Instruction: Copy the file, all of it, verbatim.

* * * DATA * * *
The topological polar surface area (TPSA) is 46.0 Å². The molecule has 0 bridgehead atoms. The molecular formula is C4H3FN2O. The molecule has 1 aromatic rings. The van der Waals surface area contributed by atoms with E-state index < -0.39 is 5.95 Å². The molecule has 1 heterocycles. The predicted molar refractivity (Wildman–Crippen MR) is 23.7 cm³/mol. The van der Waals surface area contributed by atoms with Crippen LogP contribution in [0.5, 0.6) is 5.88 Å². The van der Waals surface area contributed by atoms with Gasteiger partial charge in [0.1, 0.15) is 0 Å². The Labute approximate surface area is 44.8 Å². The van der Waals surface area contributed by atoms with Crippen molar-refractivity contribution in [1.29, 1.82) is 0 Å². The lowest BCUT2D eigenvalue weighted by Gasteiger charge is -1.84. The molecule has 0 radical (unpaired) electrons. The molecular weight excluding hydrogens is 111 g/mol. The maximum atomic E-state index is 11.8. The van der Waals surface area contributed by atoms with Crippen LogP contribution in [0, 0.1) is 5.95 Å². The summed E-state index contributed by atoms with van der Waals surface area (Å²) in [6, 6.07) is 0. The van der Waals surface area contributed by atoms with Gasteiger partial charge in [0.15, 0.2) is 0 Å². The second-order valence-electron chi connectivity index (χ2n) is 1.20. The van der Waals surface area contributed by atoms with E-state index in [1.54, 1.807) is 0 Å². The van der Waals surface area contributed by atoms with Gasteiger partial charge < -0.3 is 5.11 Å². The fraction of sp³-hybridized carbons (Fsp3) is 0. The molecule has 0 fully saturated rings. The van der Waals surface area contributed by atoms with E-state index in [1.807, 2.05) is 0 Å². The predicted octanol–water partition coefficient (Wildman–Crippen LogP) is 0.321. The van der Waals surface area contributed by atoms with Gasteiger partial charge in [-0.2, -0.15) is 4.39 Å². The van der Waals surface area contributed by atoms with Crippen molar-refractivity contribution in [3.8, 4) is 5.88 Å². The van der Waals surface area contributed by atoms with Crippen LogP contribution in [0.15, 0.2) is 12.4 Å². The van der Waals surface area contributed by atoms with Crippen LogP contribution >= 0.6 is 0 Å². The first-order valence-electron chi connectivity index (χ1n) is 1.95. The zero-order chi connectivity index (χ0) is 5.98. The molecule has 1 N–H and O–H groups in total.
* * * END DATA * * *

The topological polar surface area (TPSA) is 46.0 Å². The molecule has 0 bridgehead atoms. The molecular formula is C4H3FN2O. The molecule has 1 aromatic rings. The van der Waals surface area contributed by atoms with E-state index < -0.39 is 5.95 Å². The molecule has 1 heterocycles. The predicted molar refractivity (Wildman–Crippen MR) is 23.7 cm³/mol. The van der Waals surface area contributed by atoms with Crippen LogP contribution in [0.5, 0.6) is 5.88 Å². The van der Waals surface area contributed by atoms with Gasteiger partial charge in [0.1, 0.15) is 0 Å². The Labute approximate surface area is 44.8 Å². The van der Waals surface area contributed by atoms with Crippen molar-refractivity contribution in [1.29, 1.82) is 0 Å². The lowest BCUT2D eigenvalue weighted by Gasteiger charge is -1.84. The molecule has 0 radical (unpaired) electrons. The molecular weight excluding hydrogens is 111 g/mol. The maximum atomic E-state index is 11.8. The van der Waals surface area contributed by atoms with Crippen LogP contribution in [0, 0.1) is 5.95 Å². The summed E-state index contributed by atoms with van der Waals surface area (Å²) in [6, 6.07) is 0. The van der Waals surface area contributed by atoms with Gasteiger partial charge in [0.15, 0.2) is 0 Å². The second-order valence-electron chi connectivity index (χ2n) is 1.20. The van der Waals surface area contributed by atoms with E-state index in [1.54, 1.807) is 0 Å². The van der Waals surface area contributed by atoms with Gasteiger partial charge < -0.3 is 5.11 Å². The fraction of sp³-hybridized carbons (Fsp3) is 0. The molecule has 0 fully saturated rings. The van der Waals surface area contributed by atoms with E-state index in [1.807, 2.05) is 0 Å². The predicted octanol–water partition coefficient (Wildman–Crippen LogP) is 0.321. The van der Waals surface area contributed by atoms with Gasteiger partial charge in [-0.2, -0.15) is 4.39 Å². The van der Waals surface area contributed by atoms with Crippen molar-refractivity contribution in [3.8, 4) is 5.88 Å². The van der Waals surface area contributed by atoms with Crippen LogP contribution in [0.15, 0.2) is 12.4 Å². The van der Waals surface area contributed by atoms with Crippen LogP contribution >= 0.6 is 0 Å². The first-order valence-electron chi connectivity index (χ1n) is 1.95. The zero-order chi connectivity index (χ0) is 5.98. The molecule has 1 N–H and O–H groups in total.